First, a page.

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Why I’m Not Unschooling

This is the first in a three-part homeschooling series. It was first published in 1996 in Super Learning Tools. Although my theories have morphed somewhat over the years, this series represents the beginning process of forming and implementing our homeschool and educational philosophies.

Why I'm Not UnschoolingWhen I joined the growing home education movement I was astounded to discover there was a large and growing subset who called themselves unschoolers. “Unschoolers???!!!” I exclaimed in disbelief, “What kind of awful, neglectful parent would be an unschooler?”

After a few months of research into the subject, however, I came to the unbelievable realization that we actually are unschoolers.

With an additional couple of months of reading and discussion under my belt, I came to the firm conclusion that we are nothing at all like most unschoolers.

Further study, however, revealed that we are pretty close to being unschoolers on Tuesdays and Thursdays, that any parent who doesn’t “whoop” their kids is an unschooler, that everyone who doesn’t use school-in-a-box is an unschooler, that only three people on earth are pure unschoolers, and that only people who eat granola and sleep in a family bed and don’t believe in razors are unschoolers.

Unschooling Undefined

I wasn’t flip-flopping in my philosophy, I was hearing a new “definition” for unschooling every week. On its face, the term only defines in the negative, telling you what it is not, rather than what it is. Most people in the educational mainstream—outside of the home education movement—have never heard of it. And those inside the home education movement use the term in so many different ways as to make the term nearly noncommunicative.

Even a great deal of research did not clarify the issue. Nowhere could I find even a broad definition that was generally accepted. I was sure that all I needed to do was to get some information “from the horse’s mouth,” so to speak. So I finally approached dozens of self-proclaimed unschoolers in various different forums and asked them to define unschooling.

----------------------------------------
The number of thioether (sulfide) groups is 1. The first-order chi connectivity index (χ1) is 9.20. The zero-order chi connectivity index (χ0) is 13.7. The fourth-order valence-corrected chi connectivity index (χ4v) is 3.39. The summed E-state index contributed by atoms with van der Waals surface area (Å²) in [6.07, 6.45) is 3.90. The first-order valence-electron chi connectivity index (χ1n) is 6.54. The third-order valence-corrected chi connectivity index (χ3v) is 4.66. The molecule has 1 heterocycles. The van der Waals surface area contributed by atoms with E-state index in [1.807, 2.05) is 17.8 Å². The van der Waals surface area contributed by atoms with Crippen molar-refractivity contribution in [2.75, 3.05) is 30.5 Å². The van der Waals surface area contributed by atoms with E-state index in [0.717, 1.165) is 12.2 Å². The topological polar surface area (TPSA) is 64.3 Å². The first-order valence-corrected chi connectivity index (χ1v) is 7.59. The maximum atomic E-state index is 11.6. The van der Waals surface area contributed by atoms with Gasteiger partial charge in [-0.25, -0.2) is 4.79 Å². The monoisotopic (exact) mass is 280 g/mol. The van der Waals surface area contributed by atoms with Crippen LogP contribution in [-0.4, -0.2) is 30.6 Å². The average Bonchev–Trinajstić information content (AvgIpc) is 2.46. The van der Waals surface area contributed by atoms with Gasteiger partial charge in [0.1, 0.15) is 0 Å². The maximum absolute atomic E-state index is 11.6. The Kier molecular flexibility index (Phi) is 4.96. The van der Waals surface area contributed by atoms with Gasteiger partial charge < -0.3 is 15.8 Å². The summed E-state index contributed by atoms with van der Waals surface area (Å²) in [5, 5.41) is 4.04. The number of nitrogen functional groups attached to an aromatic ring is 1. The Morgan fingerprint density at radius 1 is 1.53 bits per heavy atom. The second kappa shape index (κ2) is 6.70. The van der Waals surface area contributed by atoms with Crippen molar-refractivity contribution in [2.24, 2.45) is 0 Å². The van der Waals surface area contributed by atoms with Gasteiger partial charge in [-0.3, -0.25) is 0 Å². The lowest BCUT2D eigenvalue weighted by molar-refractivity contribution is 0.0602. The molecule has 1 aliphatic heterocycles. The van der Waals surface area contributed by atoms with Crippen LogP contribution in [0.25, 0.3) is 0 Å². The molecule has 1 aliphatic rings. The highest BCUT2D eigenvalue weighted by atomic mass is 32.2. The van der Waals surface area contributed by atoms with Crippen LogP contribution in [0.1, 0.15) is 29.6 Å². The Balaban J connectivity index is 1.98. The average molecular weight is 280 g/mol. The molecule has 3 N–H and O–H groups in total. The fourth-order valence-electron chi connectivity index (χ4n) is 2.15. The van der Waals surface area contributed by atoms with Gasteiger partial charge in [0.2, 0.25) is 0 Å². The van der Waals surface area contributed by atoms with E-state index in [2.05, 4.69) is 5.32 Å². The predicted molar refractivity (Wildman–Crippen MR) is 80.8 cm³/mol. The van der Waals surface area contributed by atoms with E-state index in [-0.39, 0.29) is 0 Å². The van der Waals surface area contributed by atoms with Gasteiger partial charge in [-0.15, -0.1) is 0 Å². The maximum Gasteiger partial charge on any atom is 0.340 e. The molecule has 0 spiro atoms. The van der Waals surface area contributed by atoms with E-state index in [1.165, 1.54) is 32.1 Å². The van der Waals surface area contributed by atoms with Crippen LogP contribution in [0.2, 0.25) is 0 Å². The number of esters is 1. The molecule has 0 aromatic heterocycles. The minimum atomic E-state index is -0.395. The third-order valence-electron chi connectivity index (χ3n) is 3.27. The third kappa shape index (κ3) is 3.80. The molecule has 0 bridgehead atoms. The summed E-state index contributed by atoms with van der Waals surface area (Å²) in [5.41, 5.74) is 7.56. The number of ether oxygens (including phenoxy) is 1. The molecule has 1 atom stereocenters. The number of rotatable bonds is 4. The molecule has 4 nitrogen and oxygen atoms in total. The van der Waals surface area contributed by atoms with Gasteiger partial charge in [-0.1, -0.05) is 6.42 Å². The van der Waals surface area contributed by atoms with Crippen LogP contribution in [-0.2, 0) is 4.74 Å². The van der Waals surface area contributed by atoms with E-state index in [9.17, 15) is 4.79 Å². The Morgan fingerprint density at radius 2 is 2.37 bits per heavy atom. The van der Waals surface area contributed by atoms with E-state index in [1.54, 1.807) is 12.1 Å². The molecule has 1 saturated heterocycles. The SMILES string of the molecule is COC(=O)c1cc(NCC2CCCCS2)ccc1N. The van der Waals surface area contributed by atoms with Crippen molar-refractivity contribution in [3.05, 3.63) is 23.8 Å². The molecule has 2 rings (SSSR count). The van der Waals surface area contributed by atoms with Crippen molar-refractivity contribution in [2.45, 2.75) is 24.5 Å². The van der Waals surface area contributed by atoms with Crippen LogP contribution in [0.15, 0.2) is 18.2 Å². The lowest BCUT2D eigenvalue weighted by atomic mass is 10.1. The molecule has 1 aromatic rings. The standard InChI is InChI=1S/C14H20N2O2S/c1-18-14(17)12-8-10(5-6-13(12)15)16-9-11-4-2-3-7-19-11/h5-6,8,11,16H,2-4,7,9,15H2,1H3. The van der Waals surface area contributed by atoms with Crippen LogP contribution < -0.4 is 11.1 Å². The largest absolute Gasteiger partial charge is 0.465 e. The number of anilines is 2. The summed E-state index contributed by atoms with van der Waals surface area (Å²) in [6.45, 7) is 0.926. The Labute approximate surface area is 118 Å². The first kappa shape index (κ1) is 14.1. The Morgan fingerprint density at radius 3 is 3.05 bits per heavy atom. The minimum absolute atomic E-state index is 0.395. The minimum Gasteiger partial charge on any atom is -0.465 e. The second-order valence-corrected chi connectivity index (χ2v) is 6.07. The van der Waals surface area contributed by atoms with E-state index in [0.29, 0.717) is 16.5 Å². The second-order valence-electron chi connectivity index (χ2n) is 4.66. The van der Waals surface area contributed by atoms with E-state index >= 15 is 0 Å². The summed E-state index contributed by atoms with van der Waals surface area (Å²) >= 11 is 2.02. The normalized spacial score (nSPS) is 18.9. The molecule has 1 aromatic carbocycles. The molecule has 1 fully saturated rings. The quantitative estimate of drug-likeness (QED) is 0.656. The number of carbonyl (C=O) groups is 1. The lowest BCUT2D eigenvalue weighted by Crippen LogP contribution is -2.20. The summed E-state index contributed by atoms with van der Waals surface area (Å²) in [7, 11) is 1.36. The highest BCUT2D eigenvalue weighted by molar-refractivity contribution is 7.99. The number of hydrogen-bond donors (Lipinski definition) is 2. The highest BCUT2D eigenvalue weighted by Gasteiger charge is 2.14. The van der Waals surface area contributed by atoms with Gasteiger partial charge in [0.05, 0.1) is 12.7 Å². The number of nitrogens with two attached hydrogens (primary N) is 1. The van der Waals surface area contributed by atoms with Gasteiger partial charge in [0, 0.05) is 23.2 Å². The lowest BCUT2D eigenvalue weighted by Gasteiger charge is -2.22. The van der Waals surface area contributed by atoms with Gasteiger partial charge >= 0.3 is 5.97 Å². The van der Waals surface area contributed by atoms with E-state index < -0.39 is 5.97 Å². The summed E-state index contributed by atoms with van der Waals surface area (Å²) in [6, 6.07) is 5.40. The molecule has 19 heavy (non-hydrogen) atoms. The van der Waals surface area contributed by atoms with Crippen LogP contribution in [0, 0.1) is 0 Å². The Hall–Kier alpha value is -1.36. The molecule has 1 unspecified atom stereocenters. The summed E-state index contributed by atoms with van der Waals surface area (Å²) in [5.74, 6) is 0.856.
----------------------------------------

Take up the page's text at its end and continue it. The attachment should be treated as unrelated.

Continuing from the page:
The responses actually quite surprised me. By far the most common initial response I received was, “Unschooling does not have a definition and I see no need to define it for anyone else!”

My follow-up question was, “If unschooling has no meaningful definition, why do you label yourself as such?”

While this did not illicit a rush of warm embraces, most people realized that I was not attacking their ideology, but simply asking for some philosophical analysis. At that point, a very informative discussion ensued.

Two semi-definitions of unschooling resulted from these discussions (although every person I spoke with insisted that it could not be succinctly defined). These were the most common answers that could garner any kind of support. An unschooler is someone who:

Leans toward unstructured learning
and/or
Leans toward child-led learning

 Unstructured

“Children should not sit still after hour after, being spoonfed everything they need to know from some rigid, generic curriculum.”

Many homeschoolers have realized that too much “schooly” structure is not beneficial and is actually deleterious to learning. This freeing realization, however, has led some to discard all structure, whether beneficial or not.

This conflates two separate issues. One being the rigid structure of the environment (such as the restrictive discipline that is typically needed to maintain order in a classroom with one teacher and 30 students), and the other being the structure of the material being learned.

Depending on the subject at hand and the stage of learning the child has progressed to, structured learning may well be the most effective way to master a given material.

“We prefer natural learning, just letting life happens as it happens.”